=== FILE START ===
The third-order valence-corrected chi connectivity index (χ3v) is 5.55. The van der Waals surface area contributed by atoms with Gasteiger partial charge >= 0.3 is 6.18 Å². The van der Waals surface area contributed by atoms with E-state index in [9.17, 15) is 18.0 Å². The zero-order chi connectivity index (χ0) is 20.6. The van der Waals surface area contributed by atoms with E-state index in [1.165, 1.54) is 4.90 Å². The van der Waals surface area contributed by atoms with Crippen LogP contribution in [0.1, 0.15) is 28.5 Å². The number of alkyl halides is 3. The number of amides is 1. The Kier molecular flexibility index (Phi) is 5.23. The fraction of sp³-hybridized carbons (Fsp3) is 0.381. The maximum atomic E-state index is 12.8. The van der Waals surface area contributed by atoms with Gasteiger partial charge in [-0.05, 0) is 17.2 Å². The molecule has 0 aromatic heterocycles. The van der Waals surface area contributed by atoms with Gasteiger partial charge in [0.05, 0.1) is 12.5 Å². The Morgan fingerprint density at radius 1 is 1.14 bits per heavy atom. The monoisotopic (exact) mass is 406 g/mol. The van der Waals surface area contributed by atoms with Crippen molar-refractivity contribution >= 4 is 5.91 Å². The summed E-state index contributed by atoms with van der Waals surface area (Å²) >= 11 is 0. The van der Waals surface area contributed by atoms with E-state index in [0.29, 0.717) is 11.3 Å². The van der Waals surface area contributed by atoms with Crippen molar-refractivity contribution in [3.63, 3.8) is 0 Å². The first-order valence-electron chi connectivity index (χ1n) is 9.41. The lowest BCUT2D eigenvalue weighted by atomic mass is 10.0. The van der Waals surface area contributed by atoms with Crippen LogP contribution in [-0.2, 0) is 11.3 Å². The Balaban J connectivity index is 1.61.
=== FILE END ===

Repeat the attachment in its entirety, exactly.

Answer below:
The third-order valence-corrected chi connectivity index (χ3v) is 5.55. The van der Waals surface area contributed by atoms with Gasteiger partial charge >= 0.3 is 6.18 Å². The van der Waals surface area contributed by atoms with E-state index in [9.17, 15) is 18.0 Å². The zero-order chi connectivity index (χ0) is 20.6. The van der Waals surface area contributed by atoms with E-state index in [1.165, 1.54) is 4.90 Å². The van der Waals surface area contributed by atoms with Crippen LogP contribution in [0.1, 0.15) is 28.5 Å². The number of alkyl halides is 3. The number of amides is 1. The Kier molecular flexibility index (Phi) is 5.23. The fraction of sp³-hybridized carbons (Fsp3) is 0.381. The maximum atomic E-state index is 12.8. The van der Waals surface area contributed by atoms with Gasteiger partial charge in [-0.05, 0) is 17.2 Å². The molecule has 0 aromatic heterocycles. The van der Waals surface area contributed by atoms with Gasteiger partial charge in [0.05, 0.1) is 12.5 Å². The Morgan fingerprint density at radius 1 is 1.14 bits per heavy atom. The monoisotopic (exact) mass is 406 g/mol. The van der Waals surface area contributed by atoms with Crippen molar-refractivity contribution >= 4 is 5.91 Å². The summed E-state index contributed by atoms with van der Waals surface area (Å²) >= 11 is 0. The van der Waals surface area contributed by atoms with E-state index in [0.29, 0.717) is 11.3 Å². The van der Waals surface area contributed by atoms with Crippen molar-refractivity contribution in [3.63, 3.8) is 0 Å². The first-order valence-electron chi connectivity index (χ1n) is 9.41. The lowest BCUT2D eigenvalue weighted by atomic mass is 10.0. The van der Waals surface area contributed by atoms with Crippen LogP contribution in [-0.2, 0) is 11.3 Å². The Balaban J connectivity index is 1.61.